At the boom of the muzzleloader, bucks scattered in all directions as the doe fell in her tracks. That winter we enjoyed many delicious dinners, but I can still see that big buck in my mind. Although I could have shot a bragging-sized buck, it was satisfying letting him go and favoring a specific type deer that made sense for my family.


I moved to the Midwest from Idaho. All my early deer hunting had been with a highly accurate .30/06 rifle. When I learned that only shotguns and slugs were legal here, I took my bird-hunting pump out to the range and shot a couple of boxes of Foster slugs at a cardboard box. Just hitting the box was a struggle. Attaching sights to the pump helped some, but accuracy was still horrible.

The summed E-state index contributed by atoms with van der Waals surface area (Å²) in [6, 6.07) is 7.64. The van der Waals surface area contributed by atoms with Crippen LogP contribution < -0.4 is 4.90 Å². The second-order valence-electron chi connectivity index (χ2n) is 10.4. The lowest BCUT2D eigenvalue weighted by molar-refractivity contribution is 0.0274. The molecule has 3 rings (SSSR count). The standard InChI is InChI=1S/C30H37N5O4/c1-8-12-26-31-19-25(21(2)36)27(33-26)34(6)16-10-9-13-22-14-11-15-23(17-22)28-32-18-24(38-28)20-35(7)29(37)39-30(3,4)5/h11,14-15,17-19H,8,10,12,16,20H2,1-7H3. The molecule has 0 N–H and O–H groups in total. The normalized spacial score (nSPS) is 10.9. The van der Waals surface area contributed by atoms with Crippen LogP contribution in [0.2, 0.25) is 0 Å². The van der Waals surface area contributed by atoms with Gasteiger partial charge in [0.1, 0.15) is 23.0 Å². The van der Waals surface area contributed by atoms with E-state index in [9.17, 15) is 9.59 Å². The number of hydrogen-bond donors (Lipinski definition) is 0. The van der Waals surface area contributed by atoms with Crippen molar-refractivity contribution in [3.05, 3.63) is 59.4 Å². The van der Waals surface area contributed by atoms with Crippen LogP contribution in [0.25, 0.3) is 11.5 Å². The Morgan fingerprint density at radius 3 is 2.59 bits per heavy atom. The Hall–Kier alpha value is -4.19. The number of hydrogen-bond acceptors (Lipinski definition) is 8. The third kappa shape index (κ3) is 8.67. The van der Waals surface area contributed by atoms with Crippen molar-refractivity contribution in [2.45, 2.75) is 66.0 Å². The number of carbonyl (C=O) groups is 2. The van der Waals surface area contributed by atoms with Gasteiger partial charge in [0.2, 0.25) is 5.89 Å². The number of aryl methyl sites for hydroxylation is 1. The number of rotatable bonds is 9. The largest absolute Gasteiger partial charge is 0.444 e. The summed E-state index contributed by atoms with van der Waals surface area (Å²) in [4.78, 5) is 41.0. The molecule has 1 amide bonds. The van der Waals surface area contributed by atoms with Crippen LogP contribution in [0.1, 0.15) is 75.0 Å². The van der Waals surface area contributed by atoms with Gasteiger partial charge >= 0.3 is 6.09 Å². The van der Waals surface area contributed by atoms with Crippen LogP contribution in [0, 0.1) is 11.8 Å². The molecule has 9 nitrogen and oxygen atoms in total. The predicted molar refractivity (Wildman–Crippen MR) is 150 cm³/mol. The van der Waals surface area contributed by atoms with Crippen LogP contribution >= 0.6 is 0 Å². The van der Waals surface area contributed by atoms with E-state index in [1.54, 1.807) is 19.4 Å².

A couple of decades ago, inaccurate slugs and shotguns were about all that was available for Iowa deer hunting, but technology has made quantum leaps forward in increasing shotgun accuracy. Special rifled barrels and sabot slugs still aren't quite as accurate as my rifle, and they don't have its long range, but they are far better than a bird gun with crude sights.

A good marksman using a rifled shotgun and a quality sabot slug can consistently hit small targets out to 100 yards. Some hunters can even stretch t

hat out another 25 yards or so.

Despite the revolution in slug-shooting technology, an amazing number of Iowa deer hunters still use their old bird gun stuffed with inexpensive slugs.

Switching to an accurate shotgun enhances the deer hunting experience by elevating it from a crude sport to a precise one. Today, an accurate hunter can surgically place a slug in a deer's vitals at impressive range. Developing the marksmanship skill to do this is an exciting challenge in itself. Hunters who have switched to precision shotguns and practice to hone their marksmanship take pride in only firing one round per deer killed.